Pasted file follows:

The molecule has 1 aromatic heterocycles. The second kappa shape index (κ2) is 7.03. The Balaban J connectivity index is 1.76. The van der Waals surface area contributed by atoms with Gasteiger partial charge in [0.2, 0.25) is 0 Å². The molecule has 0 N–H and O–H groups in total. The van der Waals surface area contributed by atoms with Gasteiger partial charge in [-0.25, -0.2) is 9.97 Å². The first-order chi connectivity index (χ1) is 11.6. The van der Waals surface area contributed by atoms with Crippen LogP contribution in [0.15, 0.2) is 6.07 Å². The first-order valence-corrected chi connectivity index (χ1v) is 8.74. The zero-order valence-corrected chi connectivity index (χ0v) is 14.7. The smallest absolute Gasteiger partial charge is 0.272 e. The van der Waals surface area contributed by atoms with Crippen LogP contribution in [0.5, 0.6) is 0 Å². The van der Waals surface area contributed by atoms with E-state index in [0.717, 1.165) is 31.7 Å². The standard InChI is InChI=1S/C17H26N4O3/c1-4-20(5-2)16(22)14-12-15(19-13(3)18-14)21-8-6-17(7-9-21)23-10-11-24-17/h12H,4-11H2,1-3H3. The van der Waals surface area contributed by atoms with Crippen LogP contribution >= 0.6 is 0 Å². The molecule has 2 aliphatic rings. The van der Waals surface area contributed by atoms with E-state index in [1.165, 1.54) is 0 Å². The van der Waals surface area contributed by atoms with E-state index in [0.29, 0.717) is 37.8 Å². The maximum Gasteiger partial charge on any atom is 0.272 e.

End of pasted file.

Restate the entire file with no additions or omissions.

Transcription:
The molecule has 1 aromatic heterocycles. The second kappa shape index (κ2) is 7.03. The Balaban J connectivity index is 1.76. The van der Waals surface area contributed by atoms with Gasteiger partial charge in [0.2, 0.25) is 0 Å². The molecule has 0 N–H and O–H groups in total. The van der Waals surface area contributed by atoms with Gasteiger partial charge in [-0.25, -0.2) is 9.97 Å². The first-order chi connectivity index (χ1) is 11.6. The van der Waals surface area contributed by atoms with Crippen LogP contribution in [0.15, 0.2) is 6.07 Å². The first-order valence-corrected chi connectivity index (χ1v) is 8.74. The zero-order valence-corrected chi connectivity index (χ0v) is 14.7. The smallest absolute Gasteiger partial charge is 0.272 e. The van der Waals surface area contributed by atoms with Crippen LogP contribution in [0.5, 0.6) is 0 Å². The van der Waals surface area contributed by atoms with E-state index in [0.717, 1.165) is 31.7 Å². The standard InChI is InChI=1S/C17H26N4O3/c1-4-20(5-2)16(22)14-12-15(19-13(3)18-14)21-8-6-17(7-9-21)23-10-11-24-17/h12H,4-11H2,1-3H3. The van der Waals surface area contributed by atoms with Crippen LogP contribution >= 0.6 is 0 Å². The molecule has 2 aliphatic rings. The van der Waals surface area contributed by atoms with E-state index in [1.165, 1.54) is 0 Å². The van der Waals surface area contributed by atoms with E-state index in [0.29, 0.717) is 37.8 Å². The maximum Gasteiger partial charge on any atom is 0.272 e.